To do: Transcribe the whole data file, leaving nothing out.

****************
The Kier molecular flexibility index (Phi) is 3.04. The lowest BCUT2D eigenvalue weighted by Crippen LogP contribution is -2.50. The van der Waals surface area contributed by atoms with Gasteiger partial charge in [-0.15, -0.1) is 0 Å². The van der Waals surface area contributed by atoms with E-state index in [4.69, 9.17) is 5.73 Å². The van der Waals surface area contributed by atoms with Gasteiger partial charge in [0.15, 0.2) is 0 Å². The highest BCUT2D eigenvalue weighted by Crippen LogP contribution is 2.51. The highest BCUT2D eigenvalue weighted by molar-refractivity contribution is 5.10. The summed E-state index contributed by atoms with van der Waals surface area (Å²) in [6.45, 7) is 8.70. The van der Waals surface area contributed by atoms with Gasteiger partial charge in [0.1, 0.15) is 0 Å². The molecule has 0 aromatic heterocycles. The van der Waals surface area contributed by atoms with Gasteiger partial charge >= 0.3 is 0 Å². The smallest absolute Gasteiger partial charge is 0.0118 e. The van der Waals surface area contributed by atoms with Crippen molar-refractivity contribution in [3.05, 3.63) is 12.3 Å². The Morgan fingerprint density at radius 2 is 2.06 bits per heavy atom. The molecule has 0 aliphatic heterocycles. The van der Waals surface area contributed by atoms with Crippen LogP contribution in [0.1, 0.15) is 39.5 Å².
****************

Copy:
The Kier molecular flexibility index (Phi) is 3.04. The lowest BCUT2D eigenvalue weighted by Crippen LogP contribution is -2.50. The van der Waals surface area contributed by atoms with Gasteiger partial charge in [-0.15, -0.1) is 0 Å². The van der Waals surface area contributed by atoms with E-state index in [4.69, 9.17) is 5.73 Å². The van der Waals surface area contributed by atoms with Gasteiger partial charge in [0.15, 0.2) is 0 Å². The highest BCUT2D eigenvalue weighted by Crippen LogP contribution is 2.51. The highest BCUT2D eigenvalue weighted by molar-refractivity contribution is 5.10. The summed E-state index contributed by atoms with van der Waals surface area (Å²) in [6.45, 7) is 8.70. The van der Waals surface area contributed by atoms with Gasteiger partial charge in [0.1, 0.15) is 0 Å². The molecule has 0 aromatic heterocycles. The van der Waals surface area contributed by atoms with Gasteiger partial charge >= 0.3 is 0 Å². The smallest absolute Gasteiger partial charge is 0.0118 e. The van der Waals surface area contributed by atoms with Crippen molar-refractivity contribution in [3.05, 3.63) is 12.3 Å². The Morgan fingerprint density at radius 2 is 2.06 bits per heavy atom. The molecule has 0 aliphatic heterocycles. The van der Waals surface area contributed by atoms with Crippen LogP contribution in [0.1, 0.15) is 39.5 Å².